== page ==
Our children and grandchildren are our future and what better gift can we give them than the gift of financial literacy. We need to teach the next generations about money: how to save, how to think about spending, how to budget, how to think about their financial future and who to go to for extra financial advice—when the time comes. Children need to understand the practical basics of money and develop a positive relationship with money in order to help them achieve what they want.
Here are a few tips to help parents get started:
First, know that parental involvement is key in children’s financial success
Teach children the value of money, how to earn money and how to budget
Do not spoil your children regardless of your income
Do not pay for whining or crying children
Do not always say no!
Discuss your family budget openly and often
Open a bank account for your child
Develop the idea of quality over quantity
Develop the notion that you can’t always get what you want
Teach young children how to count change and introduce and explain tax
Have a family discussion about allowance: Is it necessity?
Teach the “Pay yourself First” lesson or let them read: The Wealthy Barber
Introduce the idea of Good vs. Bad spending
Discuss the true nature of Credit Cards: Pros and Cons
Introduce the idea of charity and why people give to others—if possible
Research all grants, bursaries and scholarships. Look into grants at work—your full or part-time job. Perhaps your parents work for a company that offers grants and bursaries. Google grants and bursaries in Canada and be specific. For example, look into grants specifically for women—if you are a woman.
Happy New Year!! What an amazing idea to make a decision or joint decision this January to spend close to nothing—preferably nothing. This time of year is difficult financially for almost everybody and it will be easier than you think to stop spending altogether—for the time being. Get your family and friends involved! Make your priority spending only groceries and cut that grocery list. You have many items in your cupboard, freezer and fridge to plan ahead every week and spend the bare minimum. Make a meal plan every week, freeze soup, casseroles and vegetable dishes. Try and organize potlucks with other people or another family. When considering entertainment, get dressed warm and get outside, go skating, sliding, hiking —there are dozens of free, fun outdoor activities. If the cold outdoors is not your thing, research free indoor events or invite people over to your home. Use up your gift cards, if needed, this month and make sure you return all items you do not need or want—it’s amazing how much money we get back when we remember to return items we do not need. You have 31 days in January to make the most of each day and challenge yourself to not spend money. The less you spend, the more you save for bills and hopefully savings for the rest of the year. Practice positive money spending habits now and you will feel empowered to make this year your best financial year to date. Good Luck! Spend Less! Feel Great!!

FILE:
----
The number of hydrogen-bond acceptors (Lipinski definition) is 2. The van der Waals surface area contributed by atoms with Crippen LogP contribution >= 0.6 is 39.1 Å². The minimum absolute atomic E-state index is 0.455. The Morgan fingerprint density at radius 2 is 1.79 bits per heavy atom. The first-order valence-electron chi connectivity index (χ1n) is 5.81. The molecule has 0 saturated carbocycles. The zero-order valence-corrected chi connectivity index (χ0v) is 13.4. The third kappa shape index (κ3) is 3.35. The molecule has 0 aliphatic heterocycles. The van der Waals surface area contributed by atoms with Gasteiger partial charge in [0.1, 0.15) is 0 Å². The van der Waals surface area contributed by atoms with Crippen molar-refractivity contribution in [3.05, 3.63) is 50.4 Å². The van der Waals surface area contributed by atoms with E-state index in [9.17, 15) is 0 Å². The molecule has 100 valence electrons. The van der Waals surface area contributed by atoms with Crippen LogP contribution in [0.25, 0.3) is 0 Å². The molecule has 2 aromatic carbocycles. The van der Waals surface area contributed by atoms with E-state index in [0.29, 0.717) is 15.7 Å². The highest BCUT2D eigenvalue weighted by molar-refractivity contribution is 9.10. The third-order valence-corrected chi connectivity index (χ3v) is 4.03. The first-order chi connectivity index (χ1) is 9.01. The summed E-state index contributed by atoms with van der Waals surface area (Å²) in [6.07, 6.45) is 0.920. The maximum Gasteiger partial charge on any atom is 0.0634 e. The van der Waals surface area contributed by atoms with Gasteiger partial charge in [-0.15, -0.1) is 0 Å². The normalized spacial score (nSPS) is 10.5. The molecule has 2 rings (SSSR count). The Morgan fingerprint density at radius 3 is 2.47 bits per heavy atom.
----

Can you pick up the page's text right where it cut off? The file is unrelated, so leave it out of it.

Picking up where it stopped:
It is a smart and responsible idea to include personal finance in your New Year’s Resolutions this year. There are several ways you can improve your financial year if you follow these suggestions then perhaps your goals can lead to a small reward for yourself year-end.
1. Manage your spending. Buying items at 50% off is still spending money. Eliminate wasteful spending, cut back and have a system to call a friend if you want to purchase something over $100.00.
2. Grow your income. If you have $10 or $100 to save just start investing your savings and/or add extra dollars to your superannuation. Visit a financial planner once a year or once every two years—research or ask friends if they know a great financial planner. If you have someone teaching you the language and steps you need to take to secure your future, you are spending your time wisely.
3. Set financial goals. Not only is it important to set long and short-term goals and rewards it is also equally important to talk about them with friends and family. Discuss these goals with your financial advisor and ask for suggestions.